Take the 2-minute tour ×
Physics Stack Exchange is a question and answer site for active researchers, academics and students of physics. It's 100% free, no registration required.

I have an approximately basketball-sized non-hollow piece of aluminum sitting in my house that is of irregular shape. I need to find the volume of it for a very legitimate yet irrelevant reason.

What is the best way I can do this? In fact, what are all the ways I could feasibly do this without going to a lab? (I don't live near any labs)

share|improve this question
1  
It doesnt say about the mass you've only written about the volume of a shape. Sorry about that. –  user3574 May 17 '11 at 20:57
add comment

4 Answers

up vote 17 down vote accepted

Eureka! As Archimedes said, according to legend.

In principle, "TheMachineCharmer's" answer is feasible, but I would recommend recording the change in the volume of water instead (if you need an accurate measurement), because (1) it could be difficult to measure the volume of the spilled water, and (2) it is also a little less accurate to do so. (Some water will be left on the sides of the first container, and inserting the object into the filled container, catching all of the spillover while making sure the water level doesn't drop below the brim, could be difficult.)

If you only need a rough idea, the other way is fine.

If you need a more accurate measurement, try one of these:

  • Get the volume of a container by filling it with water (e.g. from a graduated vessel). Empty the container, then place the object in it. Fill it with water again, measuring how much water you added. Subtract this number from the volume of the container to find the volume of your object. (The order in which you do these doesn't matter, of course.)

  • This one could be a little harder, because you need a large graduated vessel. Fill the empty vessel with roughly enough water to submerge the object. Put the object in and record the change in the water volume.

share|improve this answer
1  
Weigh the object. Weigh the container when it's full up to some mark. Then empty the container, put the object in, fill the container to the mark, and weigh it again. The difference between the first two weights and the third is the mass of the displaced water. All you need to complete the calculation is the density of water. –  Peter Shor May 18 '11 at 9:58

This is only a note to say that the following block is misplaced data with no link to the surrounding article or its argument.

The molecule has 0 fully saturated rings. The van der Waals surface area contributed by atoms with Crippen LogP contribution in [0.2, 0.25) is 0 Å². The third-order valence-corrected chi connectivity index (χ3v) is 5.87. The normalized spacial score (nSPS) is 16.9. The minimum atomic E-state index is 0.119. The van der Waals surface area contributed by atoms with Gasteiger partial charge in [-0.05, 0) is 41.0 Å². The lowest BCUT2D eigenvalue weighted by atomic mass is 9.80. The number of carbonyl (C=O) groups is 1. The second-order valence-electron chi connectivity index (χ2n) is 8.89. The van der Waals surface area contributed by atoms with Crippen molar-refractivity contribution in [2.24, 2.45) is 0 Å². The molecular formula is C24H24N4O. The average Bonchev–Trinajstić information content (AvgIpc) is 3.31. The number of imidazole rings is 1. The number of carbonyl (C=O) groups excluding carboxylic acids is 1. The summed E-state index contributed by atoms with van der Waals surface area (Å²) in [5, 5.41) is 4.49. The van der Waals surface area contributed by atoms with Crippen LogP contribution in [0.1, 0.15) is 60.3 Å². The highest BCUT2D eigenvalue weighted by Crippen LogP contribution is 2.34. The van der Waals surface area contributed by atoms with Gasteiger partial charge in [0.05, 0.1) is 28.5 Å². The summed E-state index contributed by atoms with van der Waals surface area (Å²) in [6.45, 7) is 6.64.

@Peter Thank you Peter for the comment. That would be the most accurate provided he has a suitably accurate scales. –  Mark C May 19 '11 at 4:30
add comment

Fill a vessel(that can accommodate the irregular shape) with water brim to brim. And put that shape into gently into the vessel.Measure the volume of water spilled.

share|improve this answer
1  
Just perfect and fast answer, I don't think anything should be added. –  Cedric H. Nov 4 '10 at 22:27
add comment

Measure the mass. If you know it is solid aluminum, then you know its density, and you can easily calculate its volume.

share|improve this answer
    
There is aluminum, and then there are aluminum alloys. I wouldn't count on the density being the same as elemental aluminum, so the displacement method should be used. –  Omega Centauri Jan 2 '11 at 17:25
1  
@Omega: That's true, and obviously a direct measurement will (almost) always have less uncertainty. However, it depends on what degree of precision you need, and if you know the alloy of the material in question. If he doesn't need to be more precise than is allowed by variation in the alloy, then whats the difference? and if he knows the alloy, a scale is a lot simpler than a messy bucket of water. –  Colin K Jan 2 '11 at 20:46
    
Colin, that might the case. No doubt lowering something into a bucket of water and figuring out just how much spilled -and not spilling extra because you disturb the liquid surface and some sloshes out, may make the displacement method difficult in practice. –  Omega Centauri Jan 2 '11 at 21:22
1  
Now, on the other hand if he measures the volume and the mass he may be able to identify the alloy if he didn't already have that information. –  Nick Pascucci Jan 4 '11 at 8:34
add comment

Since the object is basketball size, it would displace a significant volume and weight of water when submerged. Weigh a container with some water and take a reading. Then attach a wire to the object, suspend it in the container of water till it's submerged without touching the container, and take a second reading. The difference between the two readings is the water weight that is displaced by the object. Volume (m^3) = weight difference (kg) / 1000 (kg/m^3).

share|improve this answer
add comment

Your Answer

 
discard

By posting your answer, you agree to the privacy policy and terms of service.

Not the answer you're looking for? Browse other questions tagged or ask your own question.